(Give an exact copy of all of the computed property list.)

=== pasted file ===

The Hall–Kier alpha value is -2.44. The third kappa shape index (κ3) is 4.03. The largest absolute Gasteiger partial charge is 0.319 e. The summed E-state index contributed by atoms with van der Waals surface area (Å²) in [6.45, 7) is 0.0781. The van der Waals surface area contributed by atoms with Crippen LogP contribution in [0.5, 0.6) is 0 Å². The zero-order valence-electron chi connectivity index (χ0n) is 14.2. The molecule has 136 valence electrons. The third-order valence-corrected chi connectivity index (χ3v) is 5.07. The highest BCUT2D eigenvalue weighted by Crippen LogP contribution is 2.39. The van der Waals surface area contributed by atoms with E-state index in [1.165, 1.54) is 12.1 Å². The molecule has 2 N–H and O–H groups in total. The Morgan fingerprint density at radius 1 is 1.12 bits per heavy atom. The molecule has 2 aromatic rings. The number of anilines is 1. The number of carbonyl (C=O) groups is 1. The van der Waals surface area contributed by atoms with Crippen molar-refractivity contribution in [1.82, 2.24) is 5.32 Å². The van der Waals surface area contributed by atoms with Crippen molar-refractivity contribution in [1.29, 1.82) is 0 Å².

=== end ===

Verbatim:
The Hall–Kier alpha value is -2.44. The third kappa shape index (κ3) is 4.03. The largest absolute Gasteiger partial charge is 0.319 e. The summed E-state index contributed by atoms with van der Waals surface area (Å²) in [6.45, 7) is 0.0781. The van der Waals surface area contributed by atoms with Crippen LogP contribution in [0.5, 0.6) is 0 Å². The zero-order valence-electron chi connectivity index (χ0n) is 14.2. The molecule has 136 valence electrons. The third-order valence-corrected chi connectivity index (χ3v) is 5.07. The highest BCUT2D eigenvalue weighted by Crippen LogP contribution is 2.39. The van der Waals surface area contributed by atoms with E-state index in [1.165, 1.54) is 12.1 Å². The molecule has 2 N–H and O–H groups in total. The Morgan fingerprint density at radius 1 is 1.12 bits per heavy atom. The molecule has 2 aromatic rings. The number of anilines is 1. The number of carbonyl (C=O) groups is 1. The van der Waals surface area contributed by atoms with Crippen molar-refractivity contribution in [1.82, 2.24) is 5.32 Å². The van der Waals surface area contributed by atoms with Crippen molar-refractivity contribution in [1.29, 1.82) is 0 Å².